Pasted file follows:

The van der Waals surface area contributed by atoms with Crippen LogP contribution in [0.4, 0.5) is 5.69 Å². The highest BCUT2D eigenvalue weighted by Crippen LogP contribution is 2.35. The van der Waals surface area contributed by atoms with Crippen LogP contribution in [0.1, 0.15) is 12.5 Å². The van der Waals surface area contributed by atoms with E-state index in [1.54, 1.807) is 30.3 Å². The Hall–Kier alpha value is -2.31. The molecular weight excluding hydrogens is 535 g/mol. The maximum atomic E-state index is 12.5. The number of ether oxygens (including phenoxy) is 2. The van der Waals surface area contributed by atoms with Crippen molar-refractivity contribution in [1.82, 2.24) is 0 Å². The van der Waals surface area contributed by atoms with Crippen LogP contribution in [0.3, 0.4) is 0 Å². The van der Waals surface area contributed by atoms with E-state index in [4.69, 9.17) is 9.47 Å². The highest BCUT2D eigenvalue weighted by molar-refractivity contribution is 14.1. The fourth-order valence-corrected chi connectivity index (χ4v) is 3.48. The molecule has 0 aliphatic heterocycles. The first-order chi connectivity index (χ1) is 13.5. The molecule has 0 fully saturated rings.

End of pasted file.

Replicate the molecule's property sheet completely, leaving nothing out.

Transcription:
The van der Waals surface area contributed by atoms with Crippen LogP contribution in [0.4, 0.5) is 5.69 Å². The highest BCUT2D eigenvalue weighted by Crippen LogP contribution is 2.35. The van der Waals surface area contributed by atoms with Crippen LogP contribution in [0.1, 0.15) is 12.5 Å². The van der Waals surface area contributed by atoms with E-state index in [1.54, 1.807) is 30.3 Å². The Hall–Kier alpha value is -2.31. The molecular weight excluding hydrogens is 535 g/mol. The maximum atomic E-state index is 12.5. The number of ether oxygens (including phenoxy) is 2. The van der Waals surface area contributed by atoms with Crippen molar-refractivity contribution in [1.82, 2.24) is 0 Å². The van der Waals surface area contributed by atoms with Crippen LogP contribution in [0.3, 0.4) is 0 Å². The van der Waals surface area contributed by atoms with E-state index in [4.69, 9.17) is 9.47 Å². The highest BCUT2D eigenvalue weighted by molar-refractivity contribution is 14.1. The fourth-order valence-corrected chi connectivity index (χ4v) is 3.48. The molecule has 0 aliphatic heterocycles. The first-order chi connectivity index (χ1) is 13.5. The molecule has 0 fully saturated rings.